TORCHED husks of what once was a lively urban community now paint a bleak landscape in the Cebu City barangays of Tisa and Labangon.

The fire that spread across three sitios in two hours last Monday also left its mark on the arm of seven-year-old Harry (real name withheld). He jumped from a flaming window in Sitio Lutaw-Lutaw.

“When I woke up, the fire was already huge. I ran and jumped to get away from it,” Harry said.

The child was saved by a neighbor who saw him crumple to the ground in shock.

The initial statements from some stricken residents were that a family fight led to the fire. Now an unattended lamp is believed to be the likely cause.

Narciso “Junjun” Roble was in tears while he answered allegations he had something to do with how the fire started. He thanked some neighbors who were near his house when the fire started and who have since shielded him from claims that it was his fault.

“It was not. I was even the one who first tried to put out the fire but I was overwhelmed because it became too big,” he said.

His wife also denied that they were fighting that night.

Although the local government has provided evacuation centers in the La Paloma and Labangon gyms, some families chose to go back to their lots, now mostly empty.

Accounting clerk Dexter Rebalde, 34, answered questions while folding clothes his officemates had donated.

He sat under a tarpaulin sheet, which served as a temporary roof over the ruins of his family’s house.

“We are just thankful to God that every one of us survived without a scratch,” he told SunStar Cebu.

His sister-in-law, Everly Ginez, 36, still remembers their ordeal vividly.

“I saw hell in front of my eyes. The fire was so strong as it ate up our house. It was too hot. If I close my eyes right now, the image still fills my head,” she told SunStar Cebu.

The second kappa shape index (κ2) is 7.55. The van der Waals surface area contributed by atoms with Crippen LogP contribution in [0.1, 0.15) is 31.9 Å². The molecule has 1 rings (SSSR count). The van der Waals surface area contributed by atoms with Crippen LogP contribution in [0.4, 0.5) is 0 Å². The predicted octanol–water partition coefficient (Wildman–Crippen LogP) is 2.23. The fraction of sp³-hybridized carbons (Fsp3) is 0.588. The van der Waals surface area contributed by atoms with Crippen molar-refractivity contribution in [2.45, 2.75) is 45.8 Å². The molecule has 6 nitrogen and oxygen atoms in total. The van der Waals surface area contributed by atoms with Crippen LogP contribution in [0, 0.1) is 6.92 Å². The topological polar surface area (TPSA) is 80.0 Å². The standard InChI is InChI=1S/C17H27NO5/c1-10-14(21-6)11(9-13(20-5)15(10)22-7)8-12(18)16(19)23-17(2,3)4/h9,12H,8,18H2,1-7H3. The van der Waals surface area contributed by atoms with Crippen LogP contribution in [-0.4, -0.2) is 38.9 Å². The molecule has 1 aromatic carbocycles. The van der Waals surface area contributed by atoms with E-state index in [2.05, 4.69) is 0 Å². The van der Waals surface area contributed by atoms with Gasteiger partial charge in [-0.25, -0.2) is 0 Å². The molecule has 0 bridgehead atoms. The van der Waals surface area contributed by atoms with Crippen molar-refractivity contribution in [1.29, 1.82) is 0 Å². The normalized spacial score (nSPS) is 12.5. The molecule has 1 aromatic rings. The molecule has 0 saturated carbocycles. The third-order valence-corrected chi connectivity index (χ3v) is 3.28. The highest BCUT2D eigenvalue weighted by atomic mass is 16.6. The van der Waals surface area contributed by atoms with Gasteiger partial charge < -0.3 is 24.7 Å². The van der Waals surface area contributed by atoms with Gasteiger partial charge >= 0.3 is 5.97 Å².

Ginez and Rebalde chose to stay in their property instead of evacuating to the La Paloma Gym, which houses 643 individuals or 165 families from Tisa.

In the Labangon Gym, 122 families composed of 487 individuals are staying, for now.

The number of individuals affected by the fire rose to 1,130 in the latest figures provided by the City Disaster Risk Reduction Management Office (CDRRMO).

Ginez appealed to Mayor Tomas Osmeña to help them.

Standing on top of a fire hydrant, which he said had malfunctioned when firefighters needed it the most, Junjun Cañete, 38, thought of the time when their place was full of people, living peacefully.

“Seeing every ruin here makes me sad,” said the father of seven. “It was just yesterday that people were laughing. Now, it’s just silence.”

Cañete plans to slowly rebuild their home once his sister’s loan is released.

For other residents like Mark Laput, a volunteer fireman, the tragedy offered an opportunity to help others.

Laput’s home was ravaged by fire but he continued working to keep other families’ houses safe.

“He always helps other people. He also supports us even with the small money he earns,” said his mother Victoria, 53, who is proud of him.

From all of their things, Victoria saved the image of Señor Sto. Niño from the flames. She said that the Holy Child has been with her to weather the challenges in her life and to guide her family.

“Yes, we are victims. But we are survivors, too. With guidance from Sto. Niño, we can stand up from this tragedy to rebuild what we’ve lost...and more,” she said, looking ardently at the icon.


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